In his recent article, Councilmember Frank Hotchkiss proposed that a poll be taken to really gauge the type of transportation infrastructure Santa Barbarans want. But as is so often the case in these matters, how a question is phrased both reveals the biases of the questioner and influences the answers likely to be received.
The premise of Mr. Hotchkiss’ proposed poll is that our transportation infrastructure is a direct consequence of our desire: we desire to drive, therefore we should build roads for cars. By backward inference, the roads that have already been built are an indication of our collective preference for driving.
But it is equally true to say that what we desire is a consequence of what has been built. My desire to drive my car is greatly influenced by the existence of wide, fast streets, low-cost gas available every couple miles, freeways, free parking, and all the other affordances that make driving remarkably painless and guilt-free in our culture. (Can you imagine driving without all those things?) Conversely, the lack of equivalent bicycling infrastructure kills my desire to ride my bike. Ride where there is no bike lane? No thanks, I just don’t want to.
Additionally, Mr. Hotchkiss presumes that one transportation mode must necessarily come at the expense of any others. But, as the recent examples of the restriping of Cliff Drive and Haley Street have shown (in which there has been no impact on car traffic that I have observed), some of our streets are over-provisioned for cars, and our civil engineers have proven their skill at designing multi-modal solutions. In any case, my garage, like many others, contains both cars and bicycles. Why not support both?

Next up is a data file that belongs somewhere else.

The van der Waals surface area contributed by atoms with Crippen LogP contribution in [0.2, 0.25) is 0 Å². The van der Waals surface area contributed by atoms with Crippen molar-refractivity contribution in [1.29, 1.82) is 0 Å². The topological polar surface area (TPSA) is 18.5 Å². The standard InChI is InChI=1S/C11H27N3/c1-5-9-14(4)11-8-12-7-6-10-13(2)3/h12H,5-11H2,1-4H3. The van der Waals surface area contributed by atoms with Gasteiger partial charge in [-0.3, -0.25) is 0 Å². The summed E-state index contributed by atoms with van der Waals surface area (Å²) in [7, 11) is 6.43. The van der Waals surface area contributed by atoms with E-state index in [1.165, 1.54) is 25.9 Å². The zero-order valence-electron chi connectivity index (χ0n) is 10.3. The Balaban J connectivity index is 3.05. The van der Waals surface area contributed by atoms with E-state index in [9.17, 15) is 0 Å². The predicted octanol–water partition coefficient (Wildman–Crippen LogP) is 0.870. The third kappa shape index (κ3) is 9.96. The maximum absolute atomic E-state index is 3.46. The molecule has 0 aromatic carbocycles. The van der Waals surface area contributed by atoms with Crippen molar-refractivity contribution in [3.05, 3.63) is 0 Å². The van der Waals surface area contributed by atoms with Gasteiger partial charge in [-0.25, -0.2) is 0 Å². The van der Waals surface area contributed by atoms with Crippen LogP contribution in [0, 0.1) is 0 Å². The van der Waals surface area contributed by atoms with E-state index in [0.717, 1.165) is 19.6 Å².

Lastly, if Mr. Hotchkiss is permitted to stereotype bicyclists as showing up “en masse to promote any expanded biking plans” (emphasis original), may I be permitted to call out the car-only advocates who predict gridlock and catastrophe whenever pedestrian or bicyling improvements are proposed? Their dire prophesies invariably fail to materialize.
The question is not as simple as, Do you want to drive or bike? Our desires and our built infrastructure influence each other in complicated and subtle ways. I propose that a better question is: What infrastructure will foster the transportation choices that will in turn create the kind of community we want to live in? For me, that community includes being able to drive, and equally to walk and bike.